The markets in Aix-en-Provence are the best in the region. Every Tuesday, Thursday and Saturday stalls spill out over the Vieil Aix selling fresh fruit and vegetables, local specialities and trinkets. Rue Marius Reynard is the most upscale shopping street in Aix, housing big names like Maje and Mes Demoiselles. Cours Mirabeau is the main drag for the high street brands, such as Kooples. But in-the-know locals head downtown, to dinky boutiques, vintage shops and concept stores. Don’t miss Puyricard, purveyors of the highest quality chocolate imaginable. A kilo will set you back around €96.
Even outside the festival season, rates in Avignon are higher than other French cities. Affordable accommodation fills up early, so book as early in advance as you can. If you do need to find a last-minute place to stay, look to nearby Villeneuve-les-Avignon over the river. There are a few more hotels here and they tend to be cheaper too. If you want to be right in the thick of the action and money is no object, book La Mirande. It’s opposite the papal palace and also has its own Michelin-starred restaurant.
Upmarket Aix offers a range of hotels, guest houses and apartments but if you want to stay in the heart of the city, you’ll pay a premium. Choose one of the design-led boutique townhouses in the city centre if your budget will stretch. You’ll sleep like a royal at hotels like Villa Gallici and La Maison d’Aix, both featuring sumptuous interiors and landscaped gardens. For a budget break, there are some decent hostels north of the city centre too. There are several campsites on the outskirts of the city too. Camping Arc-en-Ciel is a four-star site with a pool, petanque and barbeque facilities.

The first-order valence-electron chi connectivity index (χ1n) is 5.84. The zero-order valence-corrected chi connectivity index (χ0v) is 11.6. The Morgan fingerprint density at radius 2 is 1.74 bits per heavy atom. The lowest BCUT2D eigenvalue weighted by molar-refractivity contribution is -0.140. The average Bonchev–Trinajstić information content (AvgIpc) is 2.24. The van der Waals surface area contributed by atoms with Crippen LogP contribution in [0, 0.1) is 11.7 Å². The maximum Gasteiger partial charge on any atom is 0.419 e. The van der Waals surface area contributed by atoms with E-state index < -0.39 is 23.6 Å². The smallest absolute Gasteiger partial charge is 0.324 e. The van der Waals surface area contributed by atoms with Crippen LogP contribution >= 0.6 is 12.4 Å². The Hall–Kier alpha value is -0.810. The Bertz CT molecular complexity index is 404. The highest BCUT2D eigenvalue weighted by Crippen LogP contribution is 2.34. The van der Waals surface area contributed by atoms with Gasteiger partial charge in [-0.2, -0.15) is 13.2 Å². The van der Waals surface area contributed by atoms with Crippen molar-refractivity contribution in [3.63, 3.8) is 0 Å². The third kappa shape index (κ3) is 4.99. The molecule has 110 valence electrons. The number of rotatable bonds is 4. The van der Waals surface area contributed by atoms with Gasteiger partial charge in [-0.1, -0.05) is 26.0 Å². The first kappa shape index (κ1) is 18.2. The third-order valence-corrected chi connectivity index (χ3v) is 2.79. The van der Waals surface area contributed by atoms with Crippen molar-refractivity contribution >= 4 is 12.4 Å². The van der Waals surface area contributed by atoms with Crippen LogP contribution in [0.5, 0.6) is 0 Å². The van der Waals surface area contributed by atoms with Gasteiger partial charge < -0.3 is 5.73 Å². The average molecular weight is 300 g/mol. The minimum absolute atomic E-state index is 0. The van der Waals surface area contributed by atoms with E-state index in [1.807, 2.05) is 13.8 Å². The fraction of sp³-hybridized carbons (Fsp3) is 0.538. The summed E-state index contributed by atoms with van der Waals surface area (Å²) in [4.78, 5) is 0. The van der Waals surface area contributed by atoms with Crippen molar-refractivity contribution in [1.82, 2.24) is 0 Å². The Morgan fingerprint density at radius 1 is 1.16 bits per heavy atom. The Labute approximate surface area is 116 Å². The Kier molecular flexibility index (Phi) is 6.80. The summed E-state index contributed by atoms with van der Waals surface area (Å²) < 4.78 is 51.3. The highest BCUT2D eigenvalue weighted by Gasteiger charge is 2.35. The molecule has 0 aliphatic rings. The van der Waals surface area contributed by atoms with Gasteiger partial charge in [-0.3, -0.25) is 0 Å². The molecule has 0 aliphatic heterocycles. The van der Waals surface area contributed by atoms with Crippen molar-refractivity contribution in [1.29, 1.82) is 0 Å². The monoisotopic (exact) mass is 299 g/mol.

With just an hour’s drive between them, there’s little difference in climate between the Avignon and Aix-en-Provence. Summer is peak season in Avignon, but it’s also one of the best times to visit the city. Generally speaking the temperatures stay high, and its also when the surrounding lavender fields are at their fullest. You’ll have the chance to catch the famous festival too. Aix-en-Provence is lovely in the summer too, but if you can hold out we recommend planning a trip for early Autumn. By early September, the crowds will have dissipated but the days remain hot and sunny, so you can still enjoy your lunches al fresco.